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In the wake of the 2016 presidential election, social media has been in upheaval as platforms like Facebook and Twitter stand accused of having been lax about fake news and fake users. The possibility that they may have unknowingly facilitated foreign influence campaigns continues to loom large, and their efforts to correct the problem have been mixed.

SEE: Twitter CEO tells Congress the social network may start exposing fake users with public badges

Twitter CEO and co-founder Jack Dorsey recently went on a media tour to address concerns about the past and about the upcoming midterm elections (where Democrats may gain the majority in the House of Representatives, the Senate, or even both), and he sat down with Twitter guru Jay Rosen for a long interview going over politics and more.

Recode has produced a full transcript of the discussion, and Dorsey is at times surprisingly frank about his views. Several major social media platforms have been accused by conservatives of censoring their views, and he had this to say about his media tour: "[A]t least I personally have not tended to have conversations with many people in a more conservative end of the spectrum or right end of the spectrum, so goal number one was to say that we're here, be present, and see the folks who I personally haven't talked to."

Twitter (Android, iOS) was originally created in an arguably anti-establishment environment. According to the book Hatching Twitter, several of their first few hires were borderline anarchist, and the company was founded in San Francisco, a city well-known for its counter-culture perspective. (Facebook, for its part, was founded just to the south in Menlo Park, and it arrived with its own skepticism about the status quo, according to The Facebook Effect.)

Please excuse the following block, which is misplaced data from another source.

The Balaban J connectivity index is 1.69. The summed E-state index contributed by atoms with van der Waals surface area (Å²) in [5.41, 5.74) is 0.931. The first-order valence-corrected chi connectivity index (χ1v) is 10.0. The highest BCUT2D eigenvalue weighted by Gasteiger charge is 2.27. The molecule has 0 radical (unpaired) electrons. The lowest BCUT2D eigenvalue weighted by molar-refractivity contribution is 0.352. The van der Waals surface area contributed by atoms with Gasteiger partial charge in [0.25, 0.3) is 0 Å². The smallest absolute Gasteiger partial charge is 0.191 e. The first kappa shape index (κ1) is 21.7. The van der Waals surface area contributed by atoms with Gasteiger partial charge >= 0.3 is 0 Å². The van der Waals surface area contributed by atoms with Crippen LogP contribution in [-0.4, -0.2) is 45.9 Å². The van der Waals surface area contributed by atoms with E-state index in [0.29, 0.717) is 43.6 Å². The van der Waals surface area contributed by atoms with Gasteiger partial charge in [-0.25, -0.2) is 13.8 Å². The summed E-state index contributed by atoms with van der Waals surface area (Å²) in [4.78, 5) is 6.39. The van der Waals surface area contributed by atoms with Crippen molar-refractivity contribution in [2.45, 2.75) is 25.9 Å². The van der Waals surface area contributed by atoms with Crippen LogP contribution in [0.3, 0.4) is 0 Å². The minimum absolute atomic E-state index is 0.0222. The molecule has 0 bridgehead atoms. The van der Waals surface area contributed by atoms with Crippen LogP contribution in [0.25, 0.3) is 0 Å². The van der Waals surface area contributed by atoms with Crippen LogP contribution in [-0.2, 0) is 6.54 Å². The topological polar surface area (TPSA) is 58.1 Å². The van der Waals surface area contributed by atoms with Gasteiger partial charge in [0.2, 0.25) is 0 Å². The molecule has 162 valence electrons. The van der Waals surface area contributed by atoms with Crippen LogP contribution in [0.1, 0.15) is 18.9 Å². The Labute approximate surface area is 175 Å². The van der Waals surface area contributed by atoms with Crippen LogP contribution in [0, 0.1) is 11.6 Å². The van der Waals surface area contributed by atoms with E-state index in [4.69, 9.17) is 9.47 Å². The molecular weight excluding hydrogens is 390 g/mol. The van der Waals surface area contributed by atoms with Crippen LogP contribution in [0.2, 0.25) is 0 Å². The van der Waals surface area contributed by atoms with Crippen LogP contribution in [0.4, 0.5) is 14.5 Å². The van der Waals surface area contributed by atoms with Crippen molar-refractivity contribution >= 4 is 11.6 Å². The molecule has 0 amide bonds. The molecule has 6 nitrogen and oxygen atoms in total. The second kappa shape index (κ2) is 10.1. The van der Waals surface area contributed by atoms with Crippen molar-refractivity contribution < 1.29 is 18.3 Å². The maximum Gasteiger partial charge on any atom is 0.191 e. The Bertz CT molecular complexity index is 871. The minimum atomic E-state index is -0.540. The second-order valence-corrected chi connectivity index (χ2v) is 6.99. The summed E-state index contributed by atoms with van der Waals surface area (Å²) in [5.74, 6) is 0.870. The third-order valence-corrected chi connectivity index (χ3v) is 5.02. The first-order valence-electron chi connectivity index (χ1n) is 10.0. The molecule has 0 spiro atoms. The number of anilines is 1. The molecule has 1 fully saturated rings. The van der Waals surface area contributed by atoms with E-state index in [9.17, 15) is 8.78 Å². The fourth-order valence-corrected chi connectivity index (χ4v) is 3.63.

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The concern among some conservatives is that the political preferences of Twitter staff have influenced their decisions about right-wing accounts on the platform.

To this, Dorsey says, "We have a lot of conservative-leaning folks in the company as well, and to be honest, they don't feel safe to express their opinions at the company. They do feel silenced by just the general swirl of what they perceive to be the broader percentage of leanings within the company, and I don't think that's fair or right."

It's unusual for a CEO to discuss internal staff sentiments so candidly, but Twitter finds itself in an unusual place, shutting down millions of accounts and sometimes targeting specific and very high-profile users who have a vocal following.

Still, Dorsey believes that Twitter can and should remain an open platform, as one of its distinguishing features, instead of making it invite-only or reviewing individual applications to join.

He says, "I do think we have an advantage of everything being on the surface, and I would hate to lose that. So that is not something that I rest on, because we have definitely been gamed, and we have definitely been utilized to manipulate people. I think that intention will only grow. I think people continue to find new ways, like we saw the Russian government during 2016."

We'll see in November how effective they've become at filtering out fake news and fake accounts.

The takeaways

  • Twitter CEO Jack Dorsey has gone on a media tour to talk about foreign election interference, U.S. politics, and the state of the company's efforts to fight fake news and fake Twitter accounts.
  • Dorsey says that Twitter has "definitely" been used by bad actors to influence the public's political views.

Also see

Tom McNamara is a Senior Editor for CNET's Download.com. He mainly covers Windows, mobile and desktop security, games, Google, streaming services, and social media. Tom was also an editor at Maximum PC and IGN, and his work has appeared on CNET, PC Gamer, MSN.com, and Salon.com. He's also unreasonably proud that he's kept the same phone for more than two years.